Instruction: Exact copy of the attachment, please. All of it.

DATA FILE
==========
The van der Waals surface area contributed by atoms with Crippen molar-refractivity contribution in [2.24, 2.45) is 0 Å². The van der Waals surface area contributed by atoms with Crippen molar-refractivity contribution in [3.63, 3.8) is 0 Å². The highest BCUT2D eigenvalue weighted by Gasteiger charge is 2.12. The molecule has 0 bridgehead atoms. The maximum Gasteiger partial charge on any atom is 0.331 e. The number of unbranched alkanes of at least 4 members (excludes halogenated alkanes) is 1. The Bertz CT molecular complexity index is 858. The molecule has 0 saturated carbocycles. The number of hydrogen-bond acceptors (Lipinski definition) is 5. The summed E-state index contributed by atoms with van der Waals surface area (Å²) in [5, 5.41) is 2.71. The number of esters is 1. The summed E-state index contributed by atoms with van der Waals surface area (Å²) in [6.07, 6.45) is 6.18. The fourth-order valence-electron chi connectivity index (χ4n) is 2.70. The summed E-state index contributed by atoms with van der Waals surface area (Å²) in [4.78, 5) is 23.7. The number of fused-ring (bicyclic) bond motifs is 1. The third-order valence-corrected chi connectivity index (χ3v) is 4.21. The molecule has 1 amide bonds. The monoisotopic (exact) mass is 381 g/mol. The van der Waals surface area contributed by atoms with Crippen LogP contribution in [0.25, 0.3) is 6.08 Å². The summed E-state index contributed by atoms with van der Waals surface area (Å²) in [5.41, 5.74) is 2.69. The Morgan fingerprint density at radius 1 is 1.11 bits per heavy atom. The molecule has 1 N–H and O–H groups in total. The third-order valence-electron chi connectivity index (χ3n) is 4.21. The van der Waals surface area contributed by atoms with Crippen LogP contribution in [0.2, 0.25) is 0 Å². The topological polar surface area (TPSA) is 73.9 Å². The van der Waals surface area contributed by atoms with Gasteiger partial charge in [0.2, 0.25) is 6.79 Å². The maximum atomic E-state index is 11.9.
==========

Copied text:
The van der Waals surface area contributed by atoms with Crippen molar-refractivity contribution in [2.24, 2.45) is 0 Å². The van der Waals surface area contributed by atoms with Crippen molar-refractivity contribution in [3.63, 3.8) is 0 Å². The highest BCUT2D eigenvalue weighted by Gasteiger charge is 2.12. The molecule has 0 bridgehead atoms. The maximum Gasteiger partial charge on any atom is 0.331 e. The number of unbranched alkanes of at least 4 members (excludes halogenated alkanes) is 1. The Bertz CT molecular complexity index is 858. The molecule has 0 saturated carbocycles. The number of hydrogen-bond acceptors (Lipinski definition) is 5. The summed E-state index contributed by atoms with van der Waals surface area (Å²) in [5, 5.41) is 2.71. The number of esters is 1. The summed E-state index contributed by atoms with van der Waals surface area (Å²) in [6.07, 6.45) is 6.18. The fourth-order valence-electron chi connectivity index (χ4n) is 2.70. The summed E-state index contributed by atoms with van der Waals surface area (Å²) in [4.78, 5) is 23.7. The number of fused-ring (bicyclic) bond motifs is 1. The third-order valence-corrected chi connectivity index (χ3v) is 4.21. The molecule has 1 amide bonds. The monoisotopic (exact) mass is 381 g/mol. The van der Waals surface area contributed by atoms with Crippen LogP contribution in [0.25, 0.3) is 6.08 Å². The summed E-state index contributed by atoms with van der Waals surface area (Å²) in [5.41, 5.74) is 2.69. The Morgan fingerprint density at radius 1 is 1.11 bits per heavy atom. The molecule has 1 N–H and O–H groups in total. The third-order valence-electron chi connectivity index (χ3n) is 4.21. The van der Waals surface area contributed by atoms with Crippen LogP contribution in [0.2, 0.25) is 0 Å². The topological polar surface area (TPSA) is 73.9 Å². The van der Waals surface area contributed by atoms with Gasteiger partial charge in [0.2, 0.25) is 6.79 Å². The maximum atomic E-state index is 11.9.